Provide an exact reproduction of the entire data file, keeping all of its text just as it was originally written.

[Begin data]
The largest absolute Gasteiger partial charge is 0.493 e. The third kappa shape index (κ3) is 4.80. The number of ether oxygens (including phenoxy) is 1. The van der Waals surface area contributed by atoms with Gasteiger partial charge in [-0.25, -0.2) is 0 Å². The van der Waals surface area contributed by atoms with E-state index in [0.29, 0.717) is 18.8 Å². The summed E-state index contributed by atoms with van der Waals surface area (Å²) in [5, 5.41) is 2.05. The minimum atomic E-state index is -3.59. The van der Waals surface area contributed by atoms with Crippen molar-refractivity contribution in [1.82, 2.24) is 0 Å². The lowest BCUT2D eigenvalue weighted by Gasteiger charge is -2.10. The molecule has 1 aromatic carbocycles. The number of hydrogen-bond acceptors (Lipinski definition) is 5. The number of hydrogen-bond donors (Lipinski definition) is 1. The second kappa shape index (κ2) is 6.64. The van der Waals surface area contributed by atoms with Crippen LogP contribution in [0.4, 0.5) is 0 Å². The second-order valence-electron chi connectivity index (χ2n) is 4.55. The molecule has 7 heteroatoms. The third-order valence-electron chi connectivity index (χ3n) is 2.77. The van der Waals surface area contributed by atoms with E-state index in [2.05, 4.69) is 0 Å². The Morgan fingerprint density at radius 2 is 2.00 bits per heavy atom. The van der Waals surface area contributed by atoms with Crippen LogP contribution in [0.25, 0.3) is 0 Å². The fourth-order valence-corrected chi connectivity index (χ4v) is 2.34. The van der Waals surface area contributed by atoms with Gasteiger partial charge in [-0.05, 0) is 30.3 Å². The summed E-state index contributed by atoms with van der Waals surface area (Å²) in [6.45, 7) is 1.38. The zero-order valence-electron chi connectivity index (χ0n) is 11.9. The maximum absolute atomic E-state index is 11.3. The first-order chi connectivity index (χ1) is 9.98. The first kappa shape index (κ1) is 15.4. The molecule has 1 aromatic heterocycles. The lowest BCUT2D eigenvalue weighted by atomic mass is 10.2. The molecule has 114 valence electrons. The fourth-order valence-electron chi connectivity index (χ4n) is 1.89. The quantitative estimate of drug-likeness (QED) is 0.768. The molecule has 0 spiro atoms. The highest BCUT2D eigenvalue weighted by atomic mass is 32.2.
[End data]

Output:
The largest absolute Gasteiger partial charge is 0.493 e. The third kappa shape index (κ3) is 4.80. The number of ether oxygens (including phenoxy) is 1. The van der Waals surface area contributed by atoms with Gasteiger partial charge in [-0.25, -0.2) is 0 Å². The van der Waals surface area contributed by atoms with E-state index in [0.29, 0.717) is 18.8 Å². The summed E-state index contributed by atoms with van der Waals surface area (Å²) in [5, 5.41) is 2.05. The minimum atomic E-state index is -3.59. The van der Waals surface area contributed by atoms with Crippen molar-refractivity contribution in [1.82, 2.24) is 0 Å². The lowest BCUT2D eigenvalue weighted by Gasteiger charge is -2.10. The molecule has 1 aromatic carbocycles. The number of hydrogen-bond acceptors (Lipinski definition) is 5. The number of hydrogen-bond donors (Lipinski definition) is 1. The second kappa shape index (κ2) is 6.64. The van der Waals surface area contributed by atoms with Crippen LogP contribution in [0.4, 0.5) is 0 Å². The second-order valence-electron chi connectivity index (χ2n) is 4.55. The molecule has 7 heteroatoms. The third-order valence-electron chi connectivity index (χ3n) is 2.77. The van der Waals surface area contributed by atoms with E-state index in [2.05, 4.69) is 0 Å². The Morgan fingerprint density at radius 2 is 2.00 bits per heavy atom. The van der Waals surface area contributed by atoms with Crippen LogP contribution in [0.25, 0.3) is 0 Å². The fourth-order valence-corrected chi connectivity index (χ4v) is 2.34. The van der Waals surface area contributed by atoms with Gasteiger partial charge in [-0.05, 0) is 30.3 Å². The summed E-state index contributed by atoms with van der Waals surface area (Å²) in [6.45, 7) is 1.38. The zero-order valence-electron chi connectivity index (χ0n) is 11.9. The maximum absolute atomic E-state index is 11.3. The first-order chi connectivity index (χ1) is 9.98. The first kappa shape index (κ1) is 15.4. The molecule has 1 aromatic heterocycles. The lowest BCUT2D eigenvalue weighted by atomic mass is 10.2. The molecule has 114 valence electrons. The fourth-order valence-electron chi connectivity index (χ4n) is 1.89. The quantitative estimate of drug-likeness (QED) is 0.768. The molecule has 0 spiro atoms. The highest BCUT2D eigenvalue weighted by atomic mass is 32.2.